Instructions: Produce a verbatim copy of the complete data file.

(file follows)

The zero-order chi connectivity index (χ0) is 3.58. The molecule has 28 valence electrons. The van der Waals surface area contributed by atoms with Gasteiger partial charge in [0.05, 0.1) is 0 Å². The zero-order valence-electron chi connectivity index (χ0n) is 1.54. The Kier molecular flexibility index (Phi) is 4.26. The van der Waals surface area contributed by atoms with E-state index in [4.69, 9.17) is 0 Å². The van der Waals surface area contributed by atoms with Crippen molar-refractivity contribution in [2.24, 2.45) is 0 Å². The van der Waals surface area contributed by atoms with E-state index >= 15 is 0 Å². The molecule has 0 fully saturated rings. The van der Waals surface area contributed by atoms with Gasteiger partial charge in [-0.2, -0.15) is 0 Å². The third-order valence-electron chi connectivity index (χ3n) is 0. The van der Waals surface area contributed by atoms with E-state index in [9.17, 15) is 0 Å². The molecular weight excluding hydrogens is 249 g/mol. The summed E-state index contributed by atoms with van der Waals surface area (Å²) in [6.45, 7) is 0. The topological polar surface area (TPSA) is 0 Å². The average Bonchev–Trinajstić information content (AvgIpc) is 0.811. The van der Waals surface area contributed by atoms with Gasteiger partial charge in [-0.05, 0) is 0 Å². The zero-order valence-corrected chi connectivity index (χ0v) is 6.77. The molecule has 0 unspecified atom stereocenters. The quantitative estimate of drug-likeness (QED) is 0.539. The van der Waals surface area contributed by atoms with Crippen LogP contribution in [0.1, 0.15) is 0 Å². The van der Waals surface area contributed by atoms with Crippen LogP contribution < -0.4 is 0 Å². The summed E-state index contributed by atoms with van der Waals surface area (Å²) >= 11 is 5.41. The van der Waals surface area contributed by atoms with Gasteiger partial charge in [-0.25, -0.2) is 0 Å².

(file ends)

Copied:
The zero-order chi connectivity index (χ0) is 3.58. The molecule has 28 valence electrons. The van der Waals surface area contributed by atoms with Gasteiger partial charge in [0.05, 0.1) is 0 Å². The zero-order valence-electron chi connectivity index (χ0n) is 1.54. The Kier molecular flexibility index (Phi) is 4.26. The van der Waals surface area contributed by atoms with E-state index in [4.69, 9.17) is 0 Å². The van der Waals surface area contributed by atoms with Crippen molar-refractivity contribution in [2.24, 2.45) is 0 Å². The van der Waals surface area contributed by atoms with E-state index >= 15 is 0 Å². The molecule has 0 fully saturated rings. The van der Waals surface area contributed by atoms with Gasteiger partial charge in [-0.2, -0.15) is 0 Å². The third-order valence-electron chi connectivity index (χ3n) is 0. The van der Waals surface area contributed by atoms with E-state index in [9.17, 15) is 0 Å². The molecular weight excluding hydrogens is 249 g/mol. The summed E-state index contributed by atoms with van der Waals surface area (Å²) in [6.45, 7) is 0. The topological polar surface area (TPSA) is 0 Å². The average Bonchev–Trinajstić information content (AvgIpc) is 0.811. The van der Waals surface area contributed by atoms with Gasteiger partial charge in [-0.05, 0) is 0 Å². The zero-order valence-corrected chi connectivity index (χ0v) is 6.77. The molecule has 0 unspecified atom stereocenters. The quantitative estimate of drug-likeness (QED) is 0.539. The van der Waals surface area contributed by atoms with Crippen LogP contribution in [0.1, 0.15) is 0 Å². The van der Waals surface area contributed by atoms with Crippen LogP contribution < -0.4 is 0 Å². The summed E-state index contributed by atoms with van der Waals surface area (Å²) >= 11 is 5.41. The van der Waals surface area contributed by atoms with Gasteiger partial charge in [-0.25, -0.2) is 0 Å².